Academic journal article British Journal of Canadian Studies

With Axe and Bible: The Scottish Pioneers of New Brunswick, 1784-1874

Academic journal article British Journal of Canadian Studies

With Axe and Bible: The Scottish Pioneers of New Brunswick, 1784-1874

Article excerpt

Lucille H. Campey, With Axe and Bible: The Scottish Pioneers of New Brunswick, 1784- 1874 (Toronto: Dundurn Press, 2007), 206pp. Paper. £13.99. ISBN 978-1-897045-22-0.

With Axe and Bible is the seventh book in an accessible series of studies of Scottish emigration to Canada, c.1770-1870. Following on from work on Nova Scotia and Cape Breton, Prince Edward Island and Upper and Lower Canada, Campey analyses the not insignificant number of Scots who emigrated to New Brunswick in the same period.

The book does not follow the same format as earlier books. While, as in previous titles, a general chronological narrative is retained throughout, in With Axe and Bible many chapters deal with settlement in a particular region of New Brunswick. Among the nine chapters, we read of the Scots of Charlotte County, Northumberland County, Restigouche County and New Kincardineshire, Victoria County. The approach makes the account readable, and particularly helpful for genealogists. In common with her previous books, it features extensive tables and appendices of passenger lists and ship crossings drawn from contemporary newspapers and manuscript materials in Scotland and New Brunswick.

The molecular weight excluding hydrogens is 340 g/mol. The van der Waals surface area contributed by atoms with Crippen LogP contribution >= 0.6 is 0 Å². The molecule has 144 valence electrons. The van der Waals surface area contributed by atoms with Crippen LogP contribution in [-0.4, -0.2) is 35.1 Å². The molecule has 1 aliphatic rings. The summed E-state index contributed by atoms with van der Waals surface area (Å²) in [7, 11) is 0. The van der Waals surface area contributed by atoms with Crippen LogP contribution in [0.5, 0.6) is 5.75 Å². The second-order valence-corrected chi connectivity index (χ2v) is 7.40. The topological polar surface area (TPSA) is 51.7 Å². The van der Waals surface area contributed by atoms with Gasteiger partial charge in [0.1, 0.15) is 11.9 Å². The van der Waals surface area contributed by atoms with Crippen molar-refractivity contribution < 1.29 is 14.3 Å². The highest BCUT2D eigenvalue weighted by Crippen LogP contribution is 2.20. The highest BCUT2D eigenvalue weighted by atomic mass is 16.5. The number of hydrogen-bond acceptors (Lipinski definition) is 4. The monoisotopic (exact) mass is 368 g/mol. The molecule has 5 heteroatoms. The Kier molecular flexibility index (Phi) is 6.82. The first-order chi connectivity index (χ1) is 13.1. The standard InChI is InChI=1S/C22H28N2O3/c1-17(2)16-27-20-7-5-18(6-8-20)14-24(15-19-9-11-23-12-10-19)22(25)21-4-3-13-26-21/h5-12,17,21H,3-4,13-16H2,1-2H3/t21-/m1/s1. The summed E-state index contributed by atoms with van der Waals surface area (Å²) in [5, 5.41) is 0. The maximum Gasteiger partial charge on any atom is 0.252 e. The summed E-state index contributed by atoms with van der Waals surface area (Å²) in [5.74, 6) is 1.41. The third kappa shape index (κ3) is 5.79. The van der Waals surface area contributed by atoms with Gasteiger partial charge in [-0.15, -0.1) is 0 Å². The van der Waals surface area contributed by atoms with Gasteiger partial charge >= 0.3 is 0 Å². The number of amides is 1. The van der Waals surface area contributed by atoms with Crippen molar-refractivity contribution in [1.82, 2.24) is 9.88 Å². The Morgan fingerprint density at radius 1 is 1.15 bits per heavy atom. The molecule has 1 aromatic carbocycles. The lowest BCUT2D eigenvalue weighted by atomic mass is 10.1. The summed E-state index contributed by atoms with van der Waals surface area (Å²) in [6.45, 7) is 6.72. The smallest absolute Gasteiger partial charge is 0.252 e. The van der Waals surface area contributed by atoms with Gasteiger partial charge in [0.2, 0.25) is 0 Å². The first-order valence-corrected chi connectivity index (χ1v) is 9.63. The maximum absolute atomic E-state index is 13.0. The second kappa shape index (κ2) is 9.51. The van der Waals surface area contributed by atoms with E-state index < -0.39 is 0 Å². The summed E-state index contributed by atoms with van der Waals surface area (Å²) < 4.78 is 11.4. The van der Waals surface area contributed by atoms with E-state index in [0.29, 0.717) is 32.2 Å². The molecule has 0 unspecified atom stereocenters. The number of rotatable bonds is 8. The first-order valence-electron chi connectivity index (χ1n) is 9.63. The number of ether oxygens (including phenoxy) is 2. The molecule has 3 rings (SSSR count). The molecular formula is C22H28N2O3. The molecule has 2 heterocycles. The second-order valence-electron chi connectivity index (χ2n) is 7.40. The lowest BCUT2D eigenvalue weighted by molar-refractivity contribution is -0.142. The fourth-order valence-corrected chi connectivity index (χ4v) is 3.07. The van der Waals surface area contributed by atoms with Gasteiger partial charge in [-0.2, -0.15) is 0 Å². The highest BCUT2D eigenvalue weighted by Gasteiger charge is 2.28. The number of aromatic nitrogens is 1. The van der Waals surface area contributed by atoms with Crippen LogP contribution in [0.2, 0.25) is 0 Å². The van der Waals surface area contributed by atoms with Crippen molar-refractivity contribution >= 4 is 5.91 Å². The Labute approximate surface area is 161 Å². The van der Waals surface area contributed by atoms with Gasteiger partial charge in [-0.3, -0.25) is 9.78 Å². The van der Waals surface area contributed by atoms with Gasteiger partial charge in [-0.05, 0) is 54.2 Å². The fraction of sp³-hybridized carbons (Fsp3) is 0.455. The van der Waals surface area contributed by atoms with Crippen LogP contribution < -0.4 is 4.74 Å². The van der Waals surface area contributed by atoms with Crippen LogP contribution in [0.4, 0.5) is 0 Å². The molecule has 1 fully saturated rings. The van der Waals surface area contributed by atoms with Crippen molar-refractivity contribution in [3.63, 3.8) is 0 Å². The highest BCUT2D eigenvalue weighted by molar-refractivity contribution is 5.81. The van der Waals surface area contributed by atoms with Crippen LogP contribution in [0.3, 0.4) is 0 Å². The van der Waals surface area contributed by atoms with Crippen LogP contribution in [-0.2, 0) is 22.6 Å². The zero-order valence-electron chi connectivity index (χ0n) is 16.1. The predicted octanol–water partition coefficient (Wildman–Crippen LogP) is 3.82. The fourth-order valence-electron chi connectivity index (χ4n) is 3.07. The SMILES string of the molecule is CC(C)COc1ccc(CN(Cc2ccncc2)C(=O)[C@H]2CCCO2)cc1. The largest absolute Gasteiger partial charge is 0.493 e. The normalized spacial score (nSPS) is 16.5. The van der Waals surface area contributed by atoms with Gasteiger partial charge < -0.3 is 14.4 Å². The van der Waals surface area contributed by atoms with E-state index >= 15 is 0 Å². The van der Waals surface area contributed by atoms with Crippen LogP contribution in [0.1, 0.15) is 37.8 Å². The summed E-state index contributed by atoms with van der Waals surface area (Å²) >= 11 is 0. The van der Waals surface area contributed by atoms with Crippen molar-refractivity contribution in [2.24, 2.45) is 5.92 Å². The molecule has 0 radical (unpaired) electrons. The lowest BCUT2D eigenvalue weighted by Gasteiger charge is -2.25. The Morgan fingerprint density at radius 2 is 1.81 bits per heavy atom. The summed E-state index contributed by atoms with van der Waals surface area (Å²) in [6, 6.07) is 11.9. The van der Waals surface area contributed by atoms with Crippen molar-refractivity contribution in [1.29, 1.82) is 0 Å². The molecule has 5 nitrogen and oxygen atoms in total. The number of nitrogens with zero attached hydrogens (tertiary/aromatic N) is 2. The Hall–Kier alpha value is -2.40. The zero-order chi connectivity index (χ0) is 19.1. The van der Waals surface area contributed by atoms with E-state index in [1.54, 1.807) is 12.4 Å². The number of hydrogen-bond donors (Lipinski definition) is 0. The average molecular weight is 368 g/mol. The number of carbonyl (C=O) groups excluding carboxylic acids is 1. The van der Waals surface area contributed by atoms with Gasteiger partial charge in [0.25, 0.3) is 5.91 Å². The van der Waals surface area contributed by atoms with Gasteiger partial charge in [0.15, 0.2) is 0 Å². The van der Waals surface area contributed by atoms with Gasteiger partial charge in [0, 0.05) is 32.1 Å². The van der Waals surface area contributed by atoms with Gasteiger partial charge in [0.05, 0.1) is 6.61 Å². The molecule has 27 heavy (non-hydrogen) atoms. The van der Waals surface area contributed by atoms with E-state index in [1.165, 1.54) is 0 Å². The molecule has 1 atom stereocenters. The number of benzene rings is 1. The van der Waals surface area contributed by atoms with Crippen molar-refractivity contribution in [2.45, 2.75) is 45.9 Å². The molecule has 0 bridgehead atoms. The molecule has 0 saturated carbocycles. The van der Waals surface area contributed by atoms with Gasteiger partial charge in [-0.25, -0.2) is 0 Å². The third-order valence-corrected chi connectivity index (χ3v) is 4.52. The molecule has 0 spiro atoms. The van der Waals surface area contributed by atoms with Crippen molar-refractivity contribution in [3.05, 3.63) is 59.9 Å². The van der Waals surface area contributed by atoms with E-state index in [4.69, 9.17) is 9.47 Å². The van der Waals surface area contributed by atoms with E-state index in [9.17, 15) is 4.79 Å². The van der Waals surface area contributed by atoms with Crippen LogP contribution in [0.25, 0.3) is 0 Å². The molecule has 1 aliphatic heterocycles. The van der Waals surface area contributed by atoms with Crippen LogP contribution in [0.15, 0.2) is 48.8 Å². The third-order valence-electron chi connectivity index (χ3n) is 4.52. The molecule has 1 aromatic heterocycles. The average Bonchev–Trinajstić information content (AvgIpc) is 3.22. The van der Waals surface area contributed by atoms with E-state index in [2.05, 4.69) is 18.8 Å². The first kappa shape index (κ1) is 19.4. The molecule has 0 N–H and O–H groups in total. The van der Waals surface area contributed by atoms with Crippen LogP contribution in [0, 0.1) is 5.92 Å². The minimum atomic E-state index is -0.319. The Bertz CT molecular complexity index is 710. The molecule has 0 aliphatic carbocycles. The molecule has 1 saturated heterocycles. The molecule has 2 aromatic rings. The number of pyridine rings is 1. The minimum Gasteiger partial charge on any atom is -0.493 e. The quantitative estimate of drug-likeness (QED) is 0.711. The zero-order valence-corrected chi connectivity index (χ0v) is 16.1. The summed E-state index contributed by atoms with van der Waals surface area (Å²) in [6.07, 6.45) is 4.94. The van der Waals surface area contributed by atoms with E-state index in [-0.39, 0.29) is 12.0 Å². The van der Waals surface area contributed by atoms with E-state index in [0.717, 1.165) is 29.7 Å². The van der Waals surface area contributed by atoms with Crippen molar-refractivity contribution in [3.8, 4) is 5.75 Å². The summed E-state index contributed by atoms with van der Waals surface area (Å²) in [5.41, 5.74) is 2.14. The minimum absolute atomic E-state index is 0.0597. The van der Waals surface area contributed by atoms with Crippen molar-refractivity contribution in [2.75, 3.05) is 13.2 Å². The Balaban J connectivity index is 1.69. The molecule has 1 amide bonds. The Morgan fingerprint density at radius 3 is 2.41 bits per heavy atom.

For readers with a specific interest in New Brunswick, this is a fascinating book, strong on primary research and exact on detail. For those with a more general interest in Scottish emigration to Canada, it may disappoint. With six previous books on the subject, there is inevitably some repetition. More obvious than the occasional repetition of material or images is the repetition of themes. Given Campey's extensive work on Scottish emigration to various Canadian regions, little is made of the regional differences of the settlers or the areas they settled. Furthermore, the work finds it difficult to entirely escape the confines of what Edward Cowen has called the 'myth of Scotch Canada'. …

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